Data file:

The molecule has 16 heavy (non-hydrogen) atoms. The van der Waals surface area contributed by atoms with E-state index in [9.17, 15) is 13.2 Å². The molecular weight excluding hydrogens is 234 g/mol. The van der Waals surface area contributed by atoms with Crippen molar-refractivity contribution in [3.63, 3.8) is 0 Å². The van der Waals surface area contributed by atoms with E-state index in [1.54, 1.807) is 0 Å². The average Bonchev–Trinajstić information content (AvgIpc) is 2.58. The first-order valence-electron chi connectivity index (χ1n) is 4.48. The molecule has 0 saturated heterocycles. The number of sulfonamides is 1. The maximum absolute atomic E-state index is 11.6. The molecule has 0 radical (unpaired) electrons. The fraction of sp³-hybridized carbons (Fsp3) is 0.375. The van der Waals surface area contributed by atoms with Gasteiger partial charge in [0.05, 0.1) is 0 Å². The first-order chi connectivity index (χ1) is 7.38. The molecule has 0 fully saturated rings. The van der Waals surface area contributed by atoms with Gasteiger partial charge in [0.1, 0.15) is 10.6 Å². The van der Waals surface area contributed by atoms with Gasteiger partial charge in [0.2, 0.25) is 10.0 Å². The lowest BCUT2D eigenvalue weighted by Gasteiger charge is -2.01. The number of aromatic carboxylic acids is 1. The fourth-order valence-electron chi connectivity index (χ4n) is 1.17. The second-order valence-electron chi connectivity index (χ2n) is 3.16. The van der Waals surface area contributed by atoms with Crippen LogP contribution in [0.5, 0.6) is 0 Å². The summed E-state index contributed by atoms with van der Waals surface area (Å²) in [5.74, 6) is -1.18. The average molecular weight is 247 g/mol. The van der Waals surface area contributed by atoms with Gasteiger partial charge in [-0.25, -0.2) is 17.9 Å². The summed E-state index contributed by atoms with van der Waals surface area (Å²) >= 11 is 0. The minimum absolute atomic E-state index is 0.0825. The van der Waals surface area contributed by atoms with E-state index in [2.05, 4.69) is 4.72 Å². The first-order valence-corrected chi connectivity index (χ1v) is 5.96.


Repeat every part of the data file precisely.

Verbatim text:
The molecule has 16 heavy (non-hydrogen) atoms. The van der Waals surface area contributed by atoms with E-state index in [9.17, 15) is 13.2 Å². The molecular weight excluding hydrogens is 234 g/mol. The van der Waals surface area contributed by atoms with Crippen molar-refractivity contribution in [3.63, 3.8) is 0 Å². The van der Waals surface area contributed by atoms with E-state index in [1.54, 1.807) is 0 Å². The average Bonchev–Trinajstić information content (AvgIpc) is 2.58. The first-order valence-electron chi connectivity index (χ1n) is 4.48. The molecule has 0 saturated heterocycles. The number of sulfonamides is 1. The maximum absolute atomic E-state index is 11.6. The molecule has 0 radical (unpaired) electrons. The fraction of sp³-hybridized carbons (Fsp3) is 0.375. The van der Waals surface area contributed by atoms with Gasteiger partial charge in [0.05, 0.1) is 0 Å². The first-order chi connectivity index (χ1) is 7.38. The molecule has 0 fully saturated rings. The van der Waals surface area contributed by atoms with Gasteiger partial charge in [0.1, 0.15) is 10.6 Å². The van der Waals surface area contributed by atoms with Gasteiger partial charge in [0.2, 0.25) is 10.0 Å². The lowest BCUT2D eigenvalue weighted by Gasteiger charge is -2.01. The number of aromatic carboxylic acids is 1. The fourth-order valence-electron chi connectivity index (χ4n) is 1.17. The second-order valence-electron chi connectivity index (χ2n) is 3.16. The van der Waals surface area contributed by atoms with Crippen LogP contribution in [0.5, 0.6) is 0 Å². The summed E-state index contributed by atoms with van der Waals surface area (Å²) in [5.74, 6) is -1.18. The average molecular weight is 247 g/mol. The van der Waals surface area contributed by atoms with Gasteiger partial charge in [-0.25, -0.2) is 17.9 Å². The summed E-state index contributed by atoms with van der Waals surface area (Å²) >= 11 is 0. The minimum absolute atomic E-state index is 0.0825. The van der Waals surface area contributed by atoms with E-state index in [2.05, 4.69) is 4.72 Å². The first-order valence-corrected chi connectivity index (χ1v) is 5.96.